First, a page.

Wednesday, April 02, 2008

A short history of Kenyan IPOs: Lessons and reminiscences

KCB: Listing price Ksh20 in 1988. Suffice to say that if you were shareholder in 1988,you most likely would have lost your hair but made good evenutally as the stock is KSh24 (after many rights, additional divestures and spilts). Was the 1st GoK privatisation.
NBK: Listing price Ksh10 in 1994. Even with a 2nd GoK divesture in 1996, has posted 400% returns for IPO investors despite its dismal perfomance profits-wise. Thanks Jimnah.
Kenya Airways: Listing price Ksh11.25 in 1996. Its IPO was the Safaricom of its day and has salutary lessons for us all. Its listing in 1996 saw 110,000 new investors (was a huge number in those days) and was the first by an African Airline. Within no time and helped by Goldenberg, drought and moi-economics, the economy was in ICU. KQ's shares went down to KSh6 andwere stuck there for a spell. Investors slashed their wrists and vowed never again until KenGen IPO came along.
KenGen: Listing price Ksh11.90 in 2006. This IPO ushered the new era of NSE complete with CDSC accounts, investors increasing to 500k+ and was the first IPO I took part in. Perhaps due to the absence of IPOs for along-time, lessons were learned by all
                
                  
*Don't make IPO a free-for-all, you'll end up high investor expenses from annual reports, AGMs and                     the like
                   *Share price will stagnate due to liquidity glut
                  * Do price it low
                  *Every investor will see profits and jump, cue oversubscriptions and interest-rate earning for brokers


ScanGroup: Listing price Ksh10.45  in 2006. With lessons learned, guys jumped and made a mint (some 300%). The share still has way too many investors. I have cashed out after getting frustrated about the stagnant price.
Everready: Listing price Ksh9.50 in 2006. A lemon among the recent IPOs. And most knowledgeable investors new it before it listed and thus went in for speculative purposes. Its high lasted a month before plummeting below IPO price where it has refused to come away from. I sold at around KSh18 for one my cdsc account and was flat on another due to lax broker nonsense.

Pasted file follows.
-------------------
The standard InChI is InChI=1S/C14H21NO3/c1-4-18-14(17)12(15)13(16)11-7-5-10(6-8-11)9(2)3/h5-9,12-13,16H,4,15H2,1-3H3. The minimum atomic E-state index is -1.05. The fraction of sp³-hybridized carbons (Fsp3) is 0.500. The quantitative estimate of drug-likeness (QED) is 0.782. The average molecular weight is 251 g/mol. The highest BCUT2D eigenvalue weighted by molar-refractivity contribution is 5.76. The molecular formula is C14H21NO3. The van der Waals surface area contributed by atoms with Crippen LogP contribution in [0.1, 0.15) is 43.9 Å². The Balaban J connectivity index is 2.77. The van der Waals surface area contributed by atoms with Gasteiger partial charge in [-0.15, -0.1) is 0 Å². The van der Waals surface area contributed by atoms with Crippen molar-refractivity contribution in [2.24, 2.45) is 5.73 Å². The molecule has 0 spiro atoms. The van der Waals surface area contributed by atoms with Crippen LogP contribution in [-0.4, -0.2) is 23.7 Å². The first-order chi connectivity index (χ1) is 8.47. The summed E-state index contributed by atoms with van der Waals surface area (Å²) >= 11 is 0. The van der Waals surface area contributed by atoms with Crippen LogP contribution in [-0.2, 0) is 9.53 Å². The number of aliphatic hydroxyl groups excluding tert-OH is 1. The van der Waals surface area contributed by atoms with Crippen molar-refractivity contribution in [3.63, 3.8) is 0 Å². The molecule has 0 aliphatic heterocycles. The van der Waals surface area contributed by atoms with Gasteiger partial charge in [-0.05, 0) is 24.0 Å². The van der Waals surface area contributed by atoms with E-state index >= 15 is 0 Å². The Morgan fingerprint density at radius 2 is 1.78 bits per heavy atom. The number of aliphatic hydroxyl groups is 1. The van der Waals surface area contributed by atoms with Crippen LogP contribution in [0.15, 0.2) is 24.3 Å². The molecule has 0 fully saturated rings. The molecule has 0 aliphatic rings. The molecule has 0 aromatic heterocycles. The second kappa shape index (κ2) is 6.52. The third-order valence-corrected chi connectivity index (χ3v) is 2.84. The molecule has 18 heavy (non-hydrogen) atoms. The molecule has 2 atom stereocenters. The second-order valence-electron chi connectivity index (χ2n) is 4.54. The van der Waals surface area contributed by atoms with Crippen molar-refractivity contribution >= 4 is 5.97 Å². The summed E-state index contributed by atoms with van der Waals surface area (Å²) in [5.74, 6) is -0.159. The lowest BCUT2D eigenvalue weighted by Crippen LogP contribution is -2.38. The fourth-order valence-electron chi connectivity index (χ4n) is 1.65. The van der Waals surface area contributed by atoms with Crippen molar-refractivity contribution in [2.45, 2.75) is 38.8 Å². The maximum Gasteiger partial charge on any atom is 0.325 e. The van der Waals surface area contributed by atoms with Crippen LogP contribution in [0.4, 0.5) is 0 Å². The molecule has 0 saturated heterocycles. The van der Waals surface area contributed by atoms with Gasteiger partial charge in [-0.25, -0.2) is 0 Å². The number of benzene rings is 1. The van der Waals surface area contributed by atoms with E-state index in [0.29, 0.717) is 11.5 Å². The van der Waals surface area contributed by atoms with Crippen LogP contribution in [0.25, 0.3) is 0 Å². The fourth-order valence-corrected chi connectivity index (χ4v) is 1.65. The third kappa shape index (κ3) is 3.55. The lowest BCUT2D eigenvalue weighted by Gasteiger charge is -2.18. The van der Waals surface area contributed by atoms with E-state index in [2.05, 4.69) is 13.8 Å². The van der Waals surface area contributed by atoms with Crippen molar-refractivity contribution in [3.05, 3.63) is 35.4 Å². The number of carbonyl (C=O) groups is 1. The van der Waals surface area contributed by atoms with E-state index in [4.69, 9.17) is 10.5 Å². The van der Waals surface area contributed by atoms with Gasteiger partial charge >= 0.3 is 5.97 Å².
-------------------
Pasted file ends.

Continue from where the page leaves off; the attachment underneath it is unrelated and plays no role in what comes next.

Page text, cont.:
Access Kenya: Listing price Ksh10 in 2007. Although I've made more money from others, this one I am enjoying because it has something of a schedenfraude about it. Firstly, many trashed it on the basis of the forthcoming fibre optic and Telkom's takeover by French Telecom. Secondly, the upside is so huge that I won't be surprised if it reaches mid 30s by next year. Beyond that, it's all about how well it adapts to increased competition, but I am sure it will.
Kenya Re: Listing price Ksh9.50 in 2007. Companies were now wise to the ways of retail investors and restricted their participation. This has ensured that the upside seen in the share has stayed as institutional investors are long-term. But will that last if KRe doesn't change its pre-IPO ways and given this Jan/Feb claims? I am still holding a small portion though I may dispose once I get a dividend for 2007.
Safaricom: Listing price Ksh5.00 in 2008. I hope many can see a pattern emerging in all the preceding IPOs. So judge Safcom as you'd any other share. That way, you'll invest on the basis of its fundamentals which will either look strong or weak. If you think it's strong, why buy for speculative purposes only to go for it later when it might have doubled in value? If you think its weak, then you better review your exit strategy once you know the allocations and especially for the QII and foreign investors. As well as the cabinet composition. If either or both has  massively oversubscribed
and cabinet is kosher, you are in the money . And out of the money if v.v.

8 comments:

Concept said...

From the prospectus Safaricom is only guranteing an allocation of shares. And if the fund managers and pension groups get full allocation where will the demand come from in the secondary trading.

Ssembonge said...

I think I participated in the 1994-96 offerings of KQ, NBK and KCB. I still have the shares to date.

I don't think there were over-subscriptions back then cause I don't recall anything to do with refunds.

coldtusker said...

Concept - The institutions were favored over the Kenyan retail market. This is wrong but hey, this is Kenya!

Wilf said...

I could not see your contact us page. If you are interested in joining the Africa Diaspora Investment Network (www.diasporainvestment.com) formed by a group of West Africans with a similar purpose like yourselves, please drop me a line at howson.services (at) gmail dot com.

Luis said...

I would be interested in joining your investment club. What steps could I take to do so?

Thanks,

Luis

MainaT said...

Concept-you can take this to the bank along with your Safcom profits, ll the local categories will be massively over-subscribed. While the two ppolitical reprobates continue to squabble, the foreign category may need local assistance to be oversubscribed. This will be revealed 2morro btw.

MainaT said...

Ssem-I think KQ was oversubd.
CT-NSE maybe going JSE-way in the long-term i.e. no retail investors.

MainaT said...

Wilf-Tried the website, but i need a log-in. I'll be in touch.
Luis-we are UK-based